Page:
Problems in Management of Locally Abundant Wild Mammals contains the proceedings of the Management of Locally Abundant Wild Mammals: A Workshop to Examine the Need for and Alternatives to the Culling of Wild Animals, held in Yarmouth Port, Massachusetts from September 29 to October 3, 1980. Contributors reexamine the scientific basis for possible management aimed at restraining local increase in numbers of locally abundant wild mammals, with emphasis on the issue of culling.
This text is organized into six sections encompassing 19 chapters and begins with an overview of the dilemma of local overabundance or overpopulation of threatened mammals. In particular, it considers the extent to which past predictions have been fulfilled in practice, and whether understanding of the dynamics of living systems is adequate for useful prediction. This book also discusses the circumstances that allow a species to become so abundant and the adverse effects that arise. The chapters that follow present case studies that reflect experiences around the world concerning management of locally abundant mammals, including the white rhino in South Africa and deer in North America. This book also explores proposed solutions for problems involving the management of polar bear, the Northwest Atlantic humpback whale, and the British grey seal.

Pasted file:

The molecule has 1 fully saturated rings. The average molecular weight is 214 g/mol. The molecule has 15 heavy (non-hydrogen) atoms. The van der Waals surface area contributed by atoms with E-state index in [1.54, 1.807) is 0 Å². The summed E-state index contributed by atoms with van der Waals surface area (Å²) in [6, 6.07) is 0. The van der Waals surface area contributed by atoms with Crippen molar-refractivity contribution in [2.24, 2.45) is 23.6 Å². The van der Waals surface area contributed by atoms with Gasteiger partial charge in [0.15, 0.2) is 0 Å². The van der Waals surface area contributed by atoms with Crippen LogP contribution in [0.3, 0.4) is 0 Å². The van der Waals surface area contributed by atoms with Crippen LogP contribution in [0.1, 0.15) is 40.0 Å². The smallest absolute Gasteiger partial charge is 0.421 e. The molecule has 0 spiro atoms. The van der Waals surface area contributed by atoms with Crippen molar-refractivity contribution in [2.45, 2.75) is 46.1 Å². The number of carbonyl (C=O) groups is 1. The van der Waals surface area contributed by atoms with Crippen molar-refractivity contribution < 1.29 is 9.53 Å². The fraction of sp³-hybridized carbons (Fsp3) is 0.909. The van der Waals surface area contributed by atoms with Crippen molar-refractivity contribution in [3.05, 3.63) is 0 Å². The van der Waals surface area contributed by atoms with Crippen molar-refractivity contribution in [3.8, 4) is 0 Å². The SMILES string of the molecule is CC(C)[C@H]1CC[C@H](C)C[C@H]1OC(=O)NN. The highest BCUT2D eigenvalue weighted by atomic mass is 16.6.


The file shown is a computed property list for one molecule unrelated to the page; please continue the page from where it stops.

This reference material is a valuable resource for zoologists, conservation biologists, and those with interest in the protection of wild mammals.